Anterior Lumbar Interbody Fusion (ALIF) has evolved as a predominant surgical technique for mechanical axial back pain secondary to discogenic disc disease. The advantages of this technique is that it is a minimally invasive muscle sparing technique, which minimises the surgical footprint. Furthermore the restoration of disc height indirectly decompresses nerves and improves standing balance.
Finally the fusion rate with utilisation of this technique approached 100%.


ALIF is considered for back pain, when there is a discrete level involved as evidenced by typical changes on a MRI scan and/or movement on dynamic (flexion/extension) radiographs. It is also considered in revision spine surgery.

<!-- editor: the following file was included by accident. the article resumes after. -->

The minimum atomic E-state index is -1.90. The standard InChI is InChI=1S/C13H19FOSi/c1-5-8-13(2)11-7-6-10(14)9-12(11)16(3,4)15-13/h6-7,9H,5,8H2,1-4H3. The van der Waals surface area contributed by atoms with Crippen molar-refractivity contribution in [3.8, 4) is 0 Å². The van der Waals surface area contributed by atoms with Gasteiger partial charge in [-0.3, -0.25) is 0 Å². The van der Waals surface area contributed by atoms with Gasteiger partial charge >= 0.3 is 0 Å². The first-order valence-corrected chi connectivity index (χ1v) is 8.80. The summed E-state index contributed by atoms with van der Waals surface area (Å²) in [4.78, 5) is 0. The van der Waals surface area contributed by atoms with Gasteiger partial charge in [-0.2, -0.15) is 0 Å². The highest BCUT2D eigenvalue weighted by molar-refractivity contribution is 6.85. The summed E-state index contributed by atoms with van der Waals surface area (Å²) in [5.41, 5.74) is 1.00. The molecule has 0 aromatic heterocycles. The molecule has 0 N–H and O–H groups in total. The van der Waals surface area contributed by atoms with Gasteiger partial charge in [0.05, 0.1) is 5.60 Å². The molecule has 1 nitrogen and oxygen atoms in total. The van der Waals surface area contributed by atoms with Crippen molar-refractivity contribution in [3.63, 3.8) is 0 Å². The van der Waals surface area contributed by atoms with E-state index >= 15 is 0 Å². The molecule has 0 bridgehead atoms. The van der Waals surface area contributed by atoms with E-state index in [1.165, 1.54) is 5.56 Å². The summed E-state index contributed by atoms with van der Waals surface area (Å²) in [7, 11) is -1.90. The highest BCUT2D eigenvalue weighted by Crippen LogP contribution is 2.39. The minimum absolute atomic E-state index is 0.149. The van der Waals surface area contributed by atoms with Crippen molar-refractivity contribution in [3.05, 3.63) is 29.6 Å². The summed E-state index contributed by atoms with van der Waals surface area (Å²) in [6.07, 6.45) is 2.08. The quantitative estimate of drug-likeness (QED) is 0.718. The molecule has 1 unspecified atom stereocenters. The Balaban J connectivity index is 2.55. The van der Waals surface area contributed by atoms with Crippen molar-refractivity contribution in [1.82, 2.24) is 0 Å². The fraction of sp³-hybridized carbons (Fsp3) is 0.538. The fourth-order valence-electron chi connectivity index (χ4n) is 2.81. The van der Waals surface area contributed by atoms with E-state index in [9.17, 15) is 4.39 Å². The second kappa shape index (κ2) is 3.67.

The diagnosis is made with history, physical examination and corroborated with focused X-ray and MRI examination.

Non -Operative Treatment

This involves rest, activity modification , pain-killers, physical therapy and occasionally corticosteroid and local anaesthetic injections.

Operative Technique

The discspace can be approached through a number of corridors. Dr Nair utilises the reteroperitoneal (gains access to the discspace behind the bowel) approach and undertakes the operation in conjunction with a vascular surgeon. The diseased disc is then excised and an implant (interbody cage with bone substitute) is inserted under x-ray control. It is then secured in place. In certain instances, the device may require addition supplementation with posterior screws and this will be discussed in the pre-operative consultation.


Specific risks include: transient postoperative slowing of bowel movement (ileus), vascular injuries ( as the vessels lie immediately adjacent to the lower lumbar vertebrae) and in males retrograde ejaculation ( incidience of roughly 5% in the medical literature) . Other risks include subsidence of the implant, adjacent segment pathology and rarely non union.

Post Operative Course

Perioperative Instructions and Expectations